For 10 seasons and close to 150 episodes, you’ve watched Murdoch Mysteries. Now’s your chance to think and act just like your favourite TV detective.
Welcome to “The Secret of Station House No. 4,” a Murdoch Mysteries Escape Series live event. It’s sort of like those murder mystery parties of the past, only themed around the popular CBC detective series.
The game, as presented by Secret City Adventures and Shaftesbury, is played at a most appropriate venue: historic George Brown House, a restored Victorian mansion built in 1876. Groups are invited in, deputized as Toronto’s newest constables and given exactly one hour to solve a mystery: trace the whereabouts of missing detective Murdoch.
He left clues, which helps. But they’re pretty tricky to decipher as several reporters discovered when we were invited down to test the game Thursday.
Inspector Brackenreid (Thomas Craig) would yell at me if I gave too much away. You do hear Craig’s voice booming away at times, and there is a glimpse of Murdoch himself (Yannick Bisson) via video. Mainly there are Kevin Parnell (also the writer and one of the game designers) and Mike LeClair, who dress in Edwardian gear and act accordingly.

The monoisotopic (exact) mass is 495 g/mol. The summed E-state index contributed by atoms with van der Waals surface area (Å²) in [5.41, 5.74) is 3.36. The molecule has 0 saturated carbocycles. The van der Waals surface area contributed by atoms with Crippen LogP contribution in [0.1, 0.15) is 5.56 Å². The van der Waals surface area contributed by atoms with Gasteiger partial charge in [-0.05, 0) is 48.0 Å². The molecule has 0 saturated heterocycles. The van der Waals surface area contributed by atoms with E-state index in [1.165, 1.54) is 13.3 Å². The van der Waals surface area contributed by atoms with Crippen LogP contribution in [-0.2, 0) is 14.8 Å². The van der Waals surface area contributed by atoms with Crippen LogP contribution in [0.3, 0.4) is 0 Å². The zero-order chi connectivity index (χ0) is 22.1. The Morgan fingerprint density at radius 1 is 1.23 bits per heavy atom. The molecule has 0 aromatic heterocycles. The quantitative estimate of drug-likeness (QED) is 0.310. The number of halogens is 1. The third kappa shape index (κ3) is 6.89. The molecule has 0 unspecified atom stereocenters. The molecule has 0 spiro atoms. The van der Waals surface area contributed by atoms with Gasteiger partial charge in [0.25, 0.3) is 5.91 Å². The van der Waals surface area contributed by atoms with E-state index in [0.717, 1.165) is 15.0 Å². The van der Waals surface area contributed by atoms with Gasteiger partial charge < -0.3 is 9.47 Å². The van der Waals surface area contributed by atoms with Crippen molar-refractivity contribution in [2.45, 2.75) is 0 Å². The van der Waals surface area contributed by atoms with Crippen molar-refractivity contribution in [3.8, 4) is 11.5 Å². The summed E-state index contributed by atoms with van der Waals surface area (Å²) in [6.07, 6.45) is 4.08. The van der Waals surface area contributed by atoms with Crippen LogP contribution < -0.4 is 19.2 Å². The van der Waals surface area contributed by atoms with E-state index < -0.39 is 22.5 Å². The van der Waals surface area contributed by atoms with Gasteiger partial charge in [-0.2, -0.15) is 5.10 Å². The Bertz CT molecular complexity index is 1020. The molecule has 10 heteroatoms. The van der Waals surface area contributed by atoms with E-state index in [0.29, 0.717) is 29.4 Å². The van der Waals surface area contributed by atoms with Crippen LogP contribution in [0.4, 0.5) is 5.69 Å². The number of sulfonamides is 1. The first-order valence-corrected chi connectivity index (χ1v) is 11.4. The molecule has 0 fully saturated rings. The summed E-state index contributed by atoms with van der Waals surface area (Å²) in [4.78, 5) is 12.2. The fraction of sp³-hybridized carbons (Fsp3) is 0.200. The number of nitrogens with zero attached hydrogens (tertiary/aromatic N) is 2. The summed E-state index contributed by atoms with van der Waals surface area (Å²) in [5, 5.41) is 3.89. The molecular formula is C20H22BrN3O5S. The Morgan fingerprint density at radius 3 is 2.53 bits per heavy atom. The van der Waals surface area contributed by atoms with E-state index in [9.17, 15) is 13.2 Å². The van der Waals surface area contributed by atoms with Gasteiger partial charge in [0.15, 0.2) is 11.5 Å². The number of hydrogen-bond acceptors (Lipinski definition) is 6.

I got to play with Shaftesbury CEO Christina Jennings and a posse of press pals, including Toronto Sun wit Liz Braun, Toronto Star Deputy Entertainment editor (and fellow Michael Power/St. Joseph’s grad) Deb Yeo Bolland and CP entertainment ace Victoria Ahern. You’d think with this brain trust we would have solved the riddle in seconds but we actually stumbled onto Murdoch’s whereabouts with seconds to spare (thanks to some generous prodding by the actors on hand). The game should challenge sleuths of all ages and was way more fun to play than any other murder mystery deal I’ve ever been associated with.
Ran into Murdoch writer/director/showrunner Peter Mitchell on my way out. His group was heading in to try the game next. Mitchell says the 10th season finale, airing towards the end of March, is a doozy. His two words of advice while watching: “Think Trump.”
Set in the historic George Brown House on Beverly Street — just north of the Art Gallery of Ontario — The Secret of Station House No. 4 begins Feb. 23. Games are played Wednesdays through Sundays with ticket prices starting at $36. Follow this link for tickets and more information.